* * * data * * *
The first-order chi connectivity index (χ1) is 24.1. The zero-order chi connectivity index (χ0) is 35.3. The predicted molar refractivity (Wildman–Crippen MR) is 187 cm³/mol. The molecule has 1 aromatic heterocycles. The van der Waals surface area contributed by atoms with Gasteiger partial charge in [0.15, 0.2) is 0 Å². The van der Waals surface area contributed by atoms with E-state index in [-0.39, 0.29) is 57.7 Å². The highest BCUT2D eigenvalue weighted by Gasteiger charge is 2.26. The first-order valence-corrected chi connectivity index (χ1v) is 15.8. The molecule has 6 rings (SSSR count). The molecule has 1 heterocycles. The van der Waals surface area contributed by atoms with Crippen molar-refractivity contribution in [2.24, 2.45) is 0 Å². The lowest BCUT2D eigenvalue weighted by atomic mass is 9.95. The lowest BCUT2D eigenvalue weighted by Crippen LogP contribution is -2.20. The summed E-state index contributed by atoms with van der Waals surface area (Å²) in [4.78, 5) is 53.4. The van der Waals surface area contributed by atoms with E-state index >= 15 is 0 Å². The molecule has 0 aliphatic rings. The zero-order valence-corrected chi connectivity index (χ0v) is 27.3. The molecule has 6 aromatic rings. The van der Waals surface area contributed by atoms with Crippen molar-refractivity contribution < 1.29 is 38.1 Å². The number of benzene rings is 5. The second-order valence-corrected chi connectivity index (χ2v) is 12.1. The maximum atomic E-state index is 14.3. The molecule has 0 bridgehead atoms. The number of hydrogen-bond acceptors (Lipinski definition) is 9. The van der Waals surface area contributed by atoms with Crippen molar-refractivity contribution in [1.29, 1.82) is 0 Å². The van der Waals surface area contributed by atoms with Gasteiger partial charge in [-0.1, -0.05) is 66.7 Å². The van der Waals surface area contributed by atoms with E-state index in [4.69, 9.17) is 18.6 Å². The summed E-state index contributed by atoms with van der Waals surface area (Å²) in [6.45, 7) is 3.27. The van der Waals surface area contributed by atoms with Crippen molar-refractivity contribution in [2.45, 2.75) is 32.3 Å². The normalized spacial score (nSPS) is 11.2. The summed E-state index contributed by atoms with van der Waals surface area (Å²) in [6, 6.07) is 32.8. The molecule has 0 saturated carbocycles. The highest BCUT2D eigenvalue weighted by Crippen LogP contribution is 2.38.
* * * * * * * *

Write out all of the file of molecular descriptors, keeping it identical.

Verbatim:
The first-order chi connectivity index (χ1) is 24.1. The zero-order chi connectivity index (χ0) is 35.3. The predicted molar refractivity (Wildman–Crippen MR) is 187 cm³/mol. The molecule has 1 aromatic heterocycles. The van der Waals surface area contributed by atoms with Gasteiger partial charge in [0.15, 0.2) is 0 Å². The van der Waals surface area contributed by atoms with E-state index in [-0.39, 0.29) is 57.7 Å². The highest BCUT2D eigenvalue weighted by Gasteiger charge is 2.26. The first-order valence-corrected chi connectivity index (χ1v) is 15.8. The molecule has 6 rings (SSSR count). The molecule has 1 heterocycles. The van der Waals surface area contributed by atoms with Crippen molar-refractivity contribution in [2.24, 2.45) is 0 Å². The lowest BCUT2D eigenvalue weighted by atomic mass is 9.95. The lowest BCUT2D eigenvalue weighted by Crippen LogP contribution is -2.20. The summed E-state index contributed by atoms with van der Waals surface area (Å²) in [4.78, 5) is 53.4. The van der Waals surface area contributed by atoms with E-state index >= 15 is 0 Å². The molecule has 0 aliphatic rings. The zero-order valence-corrected chi connectivity index (χ0v) is 27.3. The molecule has 6 aromatic rings. The van der Waals surface area contributed by atoms with Crippen molar-refractivity contribution < 1.29 is 38.1 Å². The number of benzene rings is 5. The second-order valence-corrected chi connectivity index (χ2v) is 12.1. The maximum atomic E-state index is 14.3. The molecule has 0 bridgehead atoms. The number of hydrogen-bond acceptors (Lipinski definition) is 9. The van der Waals surface area contributed by atoms with Crippen molar-refractivity contribution in [1.29, 1.82) is 0 Å². The van der Waals surface area contributed by atoms with Gasteiger partial charge in [-0.1, -0.05) is 66.7 Å². The van der Waals surface area contributed by atoms with E-state index in [4.69, 9.17) is 18.6 Å². The summed E-state index contributed by atoms with van der Waals surface area (Å²) in [6.45, 7) is 3.27. The van der Waals surface area contributed by atoms with Crippen molar-refractivity contribution in [2.45, 2.75) is 32.3 Å². The normalized spacial score (nSPS) is 11.2. The summed E-state index contributed by atoms with van der Waals surface area (Å²) in [6, 6.07) is 32.8. The molecule has 0 saturated carbocycles. The highest BCUT2D eigenvalue weighted by Crippen LogP contribution is 2.38.